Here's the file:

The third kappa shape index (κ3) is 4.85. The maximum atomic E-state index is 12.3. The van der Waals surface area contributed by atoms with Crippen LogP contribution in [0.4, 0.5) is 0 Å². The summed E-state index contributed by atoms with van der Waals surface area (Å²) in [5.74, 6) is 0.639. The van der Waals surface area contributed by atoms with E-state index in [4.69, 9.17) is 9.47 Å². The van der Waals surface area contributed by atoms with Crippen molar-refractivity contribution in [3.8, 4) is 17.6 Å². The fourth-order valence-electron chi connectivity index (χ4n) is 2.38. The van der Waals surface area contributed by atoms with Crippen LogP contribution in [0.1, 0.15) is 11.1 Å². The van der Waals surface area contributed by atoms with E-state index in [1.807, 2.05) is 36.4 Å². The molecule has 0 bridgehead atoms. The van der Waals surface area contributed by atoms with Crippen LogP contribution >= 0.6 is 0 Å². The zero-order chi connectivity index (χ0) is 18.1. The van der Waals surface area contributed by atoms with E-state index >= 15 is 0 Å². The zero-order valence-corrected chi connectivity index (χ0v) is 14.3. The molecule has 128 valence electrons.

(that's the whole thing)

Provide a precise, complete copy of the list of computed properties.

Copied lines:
The third kappa shape index (κ3) is 4.85. The maximum atomic E-state index is 12.3. The van der Waals surface area contributed by atoms with Crippen LogP contribution in [0.4, 0.5) is 0 Å². The summed E-state index contributed by atoms with van der Waals surface area (Å²) in [5.74, 6) is 0.639. The van der Waals surface area contributed by atoms with E-state index in [4.69, 9.17) is 9.47 Å². The van der Waals surface area contributed by atoms with Crippen molar-refractivity contribution in [3.8, 4) is 17.6 Å². The fourth-order valence-electron chi connectivity index (χ4n) is 2.38. The van der Waals surface area contributed by atoms with Crippen LogP contribution in [0.1, 0.15) is 11.1 Å². The van der Waals surface area contributed by atoms with E-state index in [1.807, 2.05) is 36.4 Å². The molecule has 0 bridgehead atoms. The van der Waals surface area contributed by atoms with Crippen LogP contribution >= 0.6 is 0 Å². The zero-order chi connectivity index (χ0) is 18.1. The van der Waals surface area contributed by atoms with E-state index >= 15 is 0 Å². The zero-order valence-corrected chi connectivity index (χ0v) is 14.3. The molecule has 128 valence electrons.